Story and Photos by ITN European Reporter Herve’ Rebollo.
Salut à toi American rider,
You know that, when I don’t ride, I spend (lose?) a little time on social networks trying to find artists linked with the motorcycle world … and as I’m a lucky guy, I regularly meet amazing persons, mainly painters, living of their artwork. Remember the posts I wrote about Masha in Ukraine (she’s still currently living between air alarms and shelters), Gianpa the Italian, Noémie and Noir Mat the French painters – see the Across the Pond section) …
Today, I’m so happy to improve your contemporary artistic culture introducing to you the fabulous ERIC JOYNER!!!
When you meet Eric, of course you learn about his official story : borned in San Mateo, a suburb of San Francisco, his childhood was fairly uneventful, doing the usual things most kids did, reading comics (mostly Mad, Creepy, Eerie and newspaper comic strips), playing sports, and going to school, as well as drawing and painting. He remembers going to a huge Van Gogh exhibit as a child at the De Young in SF (and being very impressed) and taking painting lessons with his older sister at the local recreation center. Sometime in the first grade, classmates and teachers started to take notice of his work and eventually some of his paintings from the fourth grade class, along with some other students work, were chosen for an extended statewide tour.
In high school, I spent most of my energy on drawing, painting and working in a lumber mill to save up for school. After winning a few awards, I knew I’d be attending art school. So I left home (in Oregon) and attended the Academy of Art in San Francisco for four years. While there, I made a few friends and won some awards. Later, with influential teachers like Francis Livingston, Kazu Sano, Bill Sanchez and Robert Hunt, my illustration skills improved and soon was getting a few advertising jobs during his last semester at the Academy (mostly pen and ink and school book assignments).
After art school, he joined the San Francisco Society of Illustrators and participated in their annual shows, charities and Air force art programs. The clients were educational publishers, high tech companies, card companies, magazine publishers and advertising agencies. In 1989 he won two gold medals in the S.F.S.I. annual show.
During the recession of the early 1990s I took a computer animation assignment, not knowing mouse from a hole in wall…learning 5 programs at the same time and trying to meet deadlines may sound fun, but I don’t recommend trying it. Anyway, after 3 months of torture, I chose not to pursue animation. The training was good though and still use some of the things I learned. A few years later, I took a job texture mapping and got to relive the learning/producing nightmare. The next job, doing backgrounds for internet cartoons at Spunky Productions, for some reason, was not such a headache.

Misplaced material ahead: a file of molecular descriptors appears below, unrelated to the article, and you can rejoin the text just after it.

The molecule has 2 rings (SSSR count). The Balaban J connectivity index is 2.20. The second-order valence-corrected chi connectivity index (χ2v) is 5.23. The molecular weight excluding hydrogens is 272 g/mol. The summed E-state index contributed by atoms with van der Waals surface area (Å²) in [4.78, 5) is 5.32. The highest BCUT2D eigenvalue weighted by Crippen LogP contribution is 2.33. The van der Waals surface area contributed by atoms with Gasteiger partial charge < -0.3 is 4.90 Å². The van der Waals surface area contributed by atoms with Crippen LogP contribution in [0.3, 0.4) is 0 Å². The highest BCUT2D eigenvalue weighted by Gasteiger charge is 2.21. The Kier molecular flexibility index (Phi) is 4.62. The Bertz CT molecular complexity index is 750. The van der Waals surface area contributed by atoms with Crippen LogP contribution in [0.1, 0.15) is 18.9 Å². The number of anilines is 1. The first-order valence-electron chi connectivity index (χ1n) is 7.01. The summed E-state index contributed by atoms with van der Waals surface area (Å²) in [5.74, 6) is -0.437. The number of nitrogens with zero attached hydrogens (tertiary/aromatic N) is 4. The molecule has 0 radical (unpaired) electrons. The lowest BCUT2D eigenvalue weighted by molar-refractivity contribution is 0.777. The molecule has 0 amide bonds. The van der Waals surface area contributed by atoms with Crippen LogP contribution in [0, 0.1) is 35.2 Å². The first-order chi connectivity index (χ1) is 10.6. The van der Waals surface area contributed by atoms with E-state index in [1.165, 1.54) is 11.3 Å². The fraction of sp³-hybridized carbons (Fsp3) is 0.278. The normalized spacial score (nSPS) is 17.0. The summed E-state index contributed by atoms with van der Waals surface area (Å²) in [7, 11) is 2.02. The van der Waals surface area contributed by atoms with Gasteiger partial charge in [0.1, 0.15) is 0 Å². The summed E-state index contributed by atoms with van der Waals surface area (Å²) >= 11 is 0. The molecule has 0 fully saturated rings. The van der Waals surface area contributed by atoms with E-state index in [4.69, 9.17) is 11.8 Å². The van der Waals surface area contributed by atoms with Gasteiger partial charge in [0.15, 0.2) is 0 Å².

In 1999, he started to enter various juried shows at Artisans Gallery in Mill Valley, CA. and the work was well received. Shows in other galleries, (usually group shows) were positive as well. In 2000, after years of painting other people’s pictures, he made the decision to only paint things that he liked. Four series of paintings of different subjects were started; they were: San Francisco urbanscapes, paintings of old newspaper cartoons characters, Mexican masks, and last but not least, Japanese tin (toy) robots. Though all four series of these subjects were enjoyable to do, he chose to focus on the tin robots, as they were the most popular and seemed to have the most possibilities.
So, armed with a small collection of tin robots and spaceships he began painting them in earnest. In attempt to bring them to life without loosing their charm, he showed them where they belonged: outer space. By 2002 the paintings were looking good, but they still needed something to play off of… perhaps a nemesis. After a month or so of searching for a ‘nemesis’ he had an epiphany while watching the movie ‘Pleasantville.’ In one of the scenes, Jeff Daniels paints a still life of…donuts. With thoughts of Wayne Thiebaud’s pastries always close at hand, it wasn’t difficult to see the battle scene of robots retreating from 300-foot tall donuts when he went to bed that night. The rest, as they say, is history.
Eric answers me that he’s not insane, but the years flew by and now, at age 62, he will probably never take up motorcycle riding even though it has been one of his fantasies, ever since watching Steve McQueen in ‘The great escape’ and ‘On Any Sunday’.
Eric had 3 brothers – all rode. The movie ‘EasyRider’ which he thought was thrilling – until the sad ending, of course. These things reinforced his desire for the perceived adventure that would naturally happen with a motorcycle.
He was the youngest, and felt sorry for his parents so when his mother asked him to never get a motorcycle, he obeyed.
And last but not least, the art of Eric Joiner is financially accessible for many of us. You can enter in the Joyner’s world when you want … and you will discover that this is a wide world. Eric doesn’t limit his art to motorcycles, scooters or hot rods…
Have a look on his gallery: Galleries for Gallery Artist Eric Joyner Painter of Robot and Donuts Artwork
Hervé your French biker friend.